Doglet and ‘piler were antsy yesterday mid-afternoon. The distaff was busy and trying to focus on problems I will not bother you with, and suggested that certain parties should go take a walk.
Certain parties pried themselves away from the figurative and literal hearths of computer and woodstove, and went out to the truck, with no particular destination yet in mind. We headed out our windy dirt road, turned right on Music Street, and then turned right again on State Road, towards up-Island. On the way to where we went, there were a number of places we did not go, some because we’d been there lately, and others because groups of parked cars indicated that we’d find people a-plenty nearby, and we weren’t ready for crowds, not in this time of the Virus.
Six or more miles on, we turned off at a certain dirt road. We ended up at a place we’d been before, but not lately. No other cars were around. So we stayed. A sign said “dogs must be leashed”. Even though it’s winter, we obeyed the directive. Coquina’s a pretty good beast, but she is a dog. She can get highly distracted in an instant, courtesy of her nose and her instincts. Think deer. If Coquina senses or sees deer, she doesn’t think, she just goes, and it can be a while before she leaves her senses and comes to a call.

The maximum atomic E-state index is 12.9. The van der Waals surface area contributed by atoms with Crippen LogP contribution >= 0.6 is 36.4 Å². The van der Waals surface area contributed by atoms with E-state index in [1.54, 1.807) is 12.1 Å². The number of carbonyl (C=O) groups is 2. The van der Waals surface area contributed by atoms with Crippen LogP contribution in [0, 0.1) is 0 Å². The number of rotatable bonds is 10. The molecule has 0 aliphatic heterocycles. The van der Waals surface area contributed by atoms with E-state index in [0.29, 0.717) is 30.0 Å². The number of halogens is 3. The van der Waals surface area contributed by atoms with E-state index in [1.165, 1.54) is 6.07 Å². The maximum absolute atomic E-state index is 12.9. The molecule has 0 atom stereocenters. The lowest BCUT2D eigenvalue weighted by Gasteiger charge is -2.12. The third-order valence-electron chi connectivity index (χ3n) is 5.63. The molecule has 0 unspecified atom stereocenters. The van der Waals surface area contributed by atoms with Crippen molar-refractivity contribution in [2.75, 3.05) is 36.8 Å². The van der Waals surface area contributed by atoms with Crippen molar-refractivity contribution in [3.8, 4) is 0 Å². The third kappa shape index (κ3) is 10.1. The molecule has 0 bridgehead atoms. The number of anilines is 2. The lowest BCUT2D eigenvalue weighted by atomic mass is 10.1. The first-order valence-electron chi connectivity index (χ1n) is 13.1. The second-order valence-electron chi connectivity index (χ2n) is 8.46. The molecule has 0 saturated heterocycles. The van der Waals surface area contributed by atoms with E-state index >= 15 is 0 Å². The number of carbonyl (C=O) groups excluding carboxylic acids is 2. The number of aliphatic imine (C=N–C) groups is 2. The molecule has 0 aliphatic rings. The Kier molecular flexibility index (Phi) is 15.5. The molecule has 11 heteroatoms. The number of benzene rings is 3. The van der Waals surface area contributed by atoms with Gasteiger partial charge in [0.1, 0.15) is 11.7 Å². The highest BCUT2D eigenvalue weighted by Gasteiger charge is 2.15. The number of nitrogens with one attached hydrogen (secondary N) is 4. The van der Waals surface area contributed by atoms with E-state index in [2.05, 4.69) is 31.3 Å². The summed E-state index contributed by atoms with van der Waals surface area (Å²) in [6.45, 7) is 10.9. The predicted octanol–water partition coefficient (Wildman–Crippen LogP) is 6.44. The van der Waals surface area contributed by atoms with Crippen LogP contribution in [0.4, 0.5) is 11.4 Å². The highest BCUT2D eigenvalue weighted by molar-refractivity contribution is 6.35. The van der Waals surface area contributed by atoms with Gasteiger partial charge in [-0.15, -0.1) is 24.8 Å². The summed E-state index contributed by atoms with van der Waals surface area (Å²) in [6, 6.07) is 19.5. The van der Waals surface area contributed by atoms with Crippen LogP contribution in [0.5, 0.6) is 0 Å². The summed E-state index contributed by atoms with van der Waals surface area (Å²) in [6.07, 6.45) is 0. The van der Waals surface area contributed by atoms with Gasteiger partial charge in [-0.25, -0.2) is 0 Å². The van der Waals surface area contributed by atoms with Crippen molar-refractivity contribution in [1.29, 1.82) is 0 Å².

We headed west on the rocky shore.
The tide was just past full, and ebbing.
We passed pools of water persisting behind the wrack line.
Along this stretch, the higher land is eroding.
An exposed and ancient midden spills its shells to the shore.
Since we were not running free, but were tethered, we ambled.
I ambled with my eyes, and admired a cascade of sod in slow-motion descent, its fall regulated by the speed of erosion of the bank below.
Father on, a cedar is sliding slowly to the salt shore.
Coquina ambled with her nose.
She found a herring head.
Coquina’s nose stayed busy, and she halted by a bayberry bush.
Under the branches, amid a scattering of plumage and down, she had scented out another find…
The cleanly picked remains of a raptor’s repast.
Then — we find an eroding boulder.
The tons of mass increasingly hanging over thin air.
To be underneath or even close was to feel fear of a future falling.
Don’t go near!
The rocks here are beautiful.
We walk mostly upon them, as there is little sand.
Past this rock we turn around a small point, and head for a marsh. Coquina is a water-hating wuss, and I had to carry her over a thirty-foot stretch of three-inch deep water. But we persisted, and picked our way around the perimeter of the marsh. We saw two deer. (Thank you, leash!)
Then we came to a place where this time the human wussed out, also due to water.
I’m eager to return another day, wearing boots and not worn-out shoes.
Before we reversed direction, Coquina spent some time sniffing where the deer once walked.
On the way back, Coquina saw her shadow.
But when we were again near the truck, she totally missed the stegosaurus.
I suppose there’s not much scent left after a hundred and sixty-five million years.
Thanks for reading this post.